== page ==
By now, I think you’re all familiar with our strategic framework. We set our victory condition in 2019 as being to become our customers’ first choice to sustain, grow and protect their prosperity. And we execute a series of initiatives in pursuit of that goal, and then we prioritize those initiatives utilizing a framework of value drivers: of revenue growth, expanding operating margins, improving competitive strength, efficient execution and delivery and capital optimization.

I spoke at our Capital Markets Day last year about an execution framework around rectify, simplify and amplify. And I’m pleased to say that rectification and simplification are substantially complete, and we’re shifting our focus very much on to amplifying. And we intend to do this by focusing on both growing and protecting our core business and on unlocking new growth engines. And we define the core as being those businesses in South Africa and the SADC countries, which are both very large and where we have relatively dominant market shares in those markets. And you can think about the growth engines as consisting of our East and West Africa businesses, our business in China, our investment in our transactional capability and the NEXT176 plus our [ph] businesses which are focusing on growth in adjacent markets and in — through partnerships. We believe if we execute well against all of this, we will responsibly build the most valuable businesses across the industry sectors that we choose to participate in.

Shared value and sustainable transformation are embedded and integrated into the DNA of Old Mutual and are at the core of how we do business. We became recently the first South African insurer to join the Net Zero Asset Owner Alliance, and our asset manager, OMIG, also joined the Net Zero Asset Manager’s initiative. And our leadership in the investment space of ESG has been confirmed by a multitude of industry awards, including some received during the period under review.

From a transformation perspective, our deals both at Futuregrowth and at the group level, being the Bula Tsela transaction, are landmark transactions that demonstrate our continued leadership in transforming markets. In its core makeup, the Bula Tsela transaction follows our demutualization process from more than 20 years ago, where we provided millions of Old Mutual shares to all of our customers at the time. And this is — sit on the foundation of a fundamental belief that sustainability and inclusive growth are good for our customers and for our business in the long term.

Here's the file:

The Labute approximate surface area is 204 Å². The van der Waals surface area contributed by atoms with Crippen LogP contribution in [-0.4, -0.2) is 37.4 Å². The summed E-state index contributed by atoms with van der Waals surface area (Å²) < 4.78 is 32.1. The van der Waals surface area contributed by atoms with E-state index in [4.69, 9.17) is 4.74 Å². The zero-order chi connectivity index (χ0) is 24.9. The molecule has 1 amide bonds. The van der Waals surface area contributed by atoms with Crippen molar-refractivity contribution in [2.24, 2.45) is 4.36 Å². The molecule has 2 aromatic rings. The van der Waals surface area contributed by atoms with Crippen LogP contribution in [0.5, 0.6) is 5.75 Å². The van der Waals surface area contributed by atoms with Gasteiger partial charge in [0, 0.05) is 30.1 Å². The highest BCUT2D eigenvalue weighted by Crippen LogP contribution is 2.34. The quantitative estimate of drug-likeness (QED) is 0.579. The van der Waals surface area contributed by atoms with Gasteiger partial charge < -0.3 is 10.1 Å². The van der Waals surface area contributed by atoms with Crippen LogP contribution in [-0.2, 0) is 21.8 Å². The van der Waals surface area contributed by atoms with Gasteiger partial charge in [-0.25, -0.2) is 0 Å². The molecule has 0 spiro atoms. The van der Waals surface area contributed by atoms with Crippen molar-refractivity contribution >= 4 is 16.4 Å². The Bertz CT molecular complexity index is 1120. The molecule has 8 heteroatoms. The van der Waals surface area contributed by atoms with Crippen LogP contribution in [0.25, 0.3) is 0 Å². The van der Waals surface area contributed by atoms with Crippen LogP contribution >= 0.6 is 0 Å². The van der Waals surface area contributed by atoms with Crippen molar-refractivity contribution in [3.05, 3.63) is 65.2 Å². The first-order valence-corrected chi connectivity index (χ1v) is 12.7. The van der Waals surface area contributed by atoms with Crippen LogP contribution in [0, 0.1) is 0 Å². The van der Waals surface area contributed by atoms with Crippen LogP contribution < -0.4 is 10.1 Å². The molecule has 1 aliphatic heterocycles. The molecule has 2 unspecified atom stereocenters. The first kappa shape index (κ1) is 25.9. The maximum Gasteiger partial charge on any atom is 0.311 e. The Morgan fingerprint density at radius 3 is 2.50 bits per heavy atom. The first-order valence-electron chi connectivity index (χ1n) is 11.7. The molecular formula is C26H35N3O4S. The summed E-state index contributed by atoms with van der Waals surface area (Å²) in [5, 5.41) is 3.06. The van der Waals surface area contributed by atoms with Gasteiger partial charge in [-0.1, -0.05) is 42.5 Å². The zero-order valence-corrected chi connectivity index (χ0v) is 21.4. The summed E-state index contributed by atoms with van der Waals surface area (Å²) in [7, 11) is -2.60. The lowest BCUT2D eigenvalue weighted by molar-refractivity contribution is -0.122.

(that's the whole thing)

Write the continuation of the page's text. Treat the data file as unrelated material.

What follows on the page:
At all of our recent results announcements, I have given you updates on these seven commitments that we have made to our investors and which underpin the execution of our strategy. And I’m pleased to say that we continue to see solid delivery across all of these.

In changing the trajectory of the customer experience, we’ve opened three new channels for customers to initiate claims, giving them choice and ease. These are largely digital in nature, including both WhatsApp and USSD channels.

We’ve also built up further our Old Mutual Rewards program, which now has 1.5 million members. And crucially, from a financial perspective, the members on our rewards program have a higher average needs met per customer and better persistency than our customers who are not members of the rewards program.

We’re on track to meet our commitment to realize ZAR750 million of cost savings by the end of this year. And in the Mass and Foundation Cluster, we continue to regain our competitive advantage. We have entered into a partnership with Bridge Taxi Finance in the period under review. This provides us with access to 300,000 commuters daily. We intend to provide free WiFi in the taxis to help us to gain customer insights and to provide a distribution channel for some of our solutions that are suitable for digital distribution. From a group perspective, it will also provide an incremental ZAR130 million of GWP to Old Mutual Insure. And I think this transaction gives you a sense of how we are thinking about partnerships, trying to approach them from an enterprise perspective with multiple business units benefiting from the relationship.